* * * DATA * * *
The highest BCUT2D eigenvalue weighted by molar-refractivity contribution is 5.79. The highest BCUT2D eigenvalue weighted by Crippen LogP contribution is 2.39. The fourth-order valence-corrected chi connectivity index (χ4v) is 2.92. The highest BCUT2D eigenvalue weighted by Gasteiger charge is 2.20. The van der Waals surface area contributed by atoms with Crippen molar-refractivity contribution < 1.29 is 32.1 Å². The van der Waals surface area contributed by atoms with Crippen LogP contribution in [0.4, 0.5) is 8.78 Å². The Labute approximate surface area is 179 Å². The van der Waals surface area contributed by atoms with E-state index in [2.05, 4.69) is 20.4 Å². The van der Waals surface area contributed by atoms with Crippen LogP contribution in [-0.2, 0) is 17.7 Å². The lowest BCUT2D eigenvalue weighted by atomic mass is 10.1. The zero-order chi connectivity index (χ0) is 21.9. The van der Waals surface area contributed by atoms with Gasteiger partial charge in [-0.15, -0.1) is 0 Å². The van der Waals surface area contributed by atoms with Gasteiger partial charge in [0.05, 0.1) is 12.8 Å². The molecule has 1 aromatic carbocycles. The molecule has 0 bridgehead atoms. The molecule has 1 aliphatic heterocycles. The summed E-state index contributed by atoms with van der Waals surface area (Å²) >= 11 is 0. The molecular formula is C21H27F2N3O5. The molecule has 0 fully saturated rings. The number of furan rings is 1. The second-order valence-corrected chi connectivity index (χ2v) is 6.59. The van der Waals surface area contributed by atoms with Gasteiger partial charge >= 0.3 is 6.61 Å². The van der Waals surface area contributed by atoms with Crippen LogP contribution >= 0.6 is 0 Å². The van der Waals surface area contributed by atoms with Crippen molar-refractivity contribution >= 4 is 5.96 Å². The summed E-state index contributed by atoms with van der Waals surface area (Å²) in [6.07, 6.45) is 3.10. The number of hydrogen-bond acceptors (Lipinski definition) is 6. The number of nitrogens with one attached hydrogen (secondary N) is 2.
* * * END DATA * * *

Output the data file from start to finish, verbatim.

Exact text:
The highest BCUT2D eigenvalue weighted by molar-refractivity contribution is 5.79. The highest BCUT2D eigenvalue weighted by Crippen LogP contribution is 2.39. The fourth-order valence-corrected chi connectivity index (χ4v) is 2.92. The highest BCUT2D eigenvalue weighted by Gasteiger charge is 2.20. The van der Waals surface area contributed by atoms with Crippen molar-refractivity contribution < 1.29 is 32.1 Å². The van der Waals surface area contributed by atoms with Crippen LogP contribution in [0.4, 0.5) is 8.78 Å². The Labute approximate surface area is 179 Å². The van der Waals surface area contributed by atoms with E-state index in [2.05, 4.69) is 20.4 Å². The van der Waals surface area contributed by atoms with Crippen LogP contribution in [-0.2, 0) is 17.7 Å². The lowest BCUT2D eigenvalue weighted by atomic mass is 10.1. The zero-order chi connectivity index (χ0) is 21.9. The van der Waals surface area contributed by atoms with Gasteiger partial charge in [-0.15, -0.1) is 0 Å². The van der Waals surface area contributed by atoms with Gasteiger partial charge in [0.05, 0.1) is 12.8 Å². The molecule has 1 aromatic carbocycles. The molecule has 0 bridgehead atoms. The molecule has 1 aliphatic heterocycles. The summed E-state index contributed by atoms with van der Waals surface area (Å²) >= 11 is 0. The molecular formula is C21H27F2N3O5. The molecule has 0 fully saturated rings. The number of furan rings is 1. The second-order valence-corrected chi connectivity index (χ2v) is 6.59. The van der Waals surface area contributed by atoms with Gasteiger partial charge >= 0.3 is 6.61 Å². The van der Waals surface area contributed by atoms with Crippen LogP contribution >= 0.6 is 0 Å². The van der Waals surface area contributed by atoms with Crippen molar-refractivity contribution >= 4 is 5.96 Å². The summed E-state index contributed by atoms with van der Waals surface area (Å²) in [6.07, 6.45) is 3.10. The number of hydrogen-bond acceptors (Lipinski definition) is 6. The number of nitrogens with one attached hydrogen (secondary N) is 2.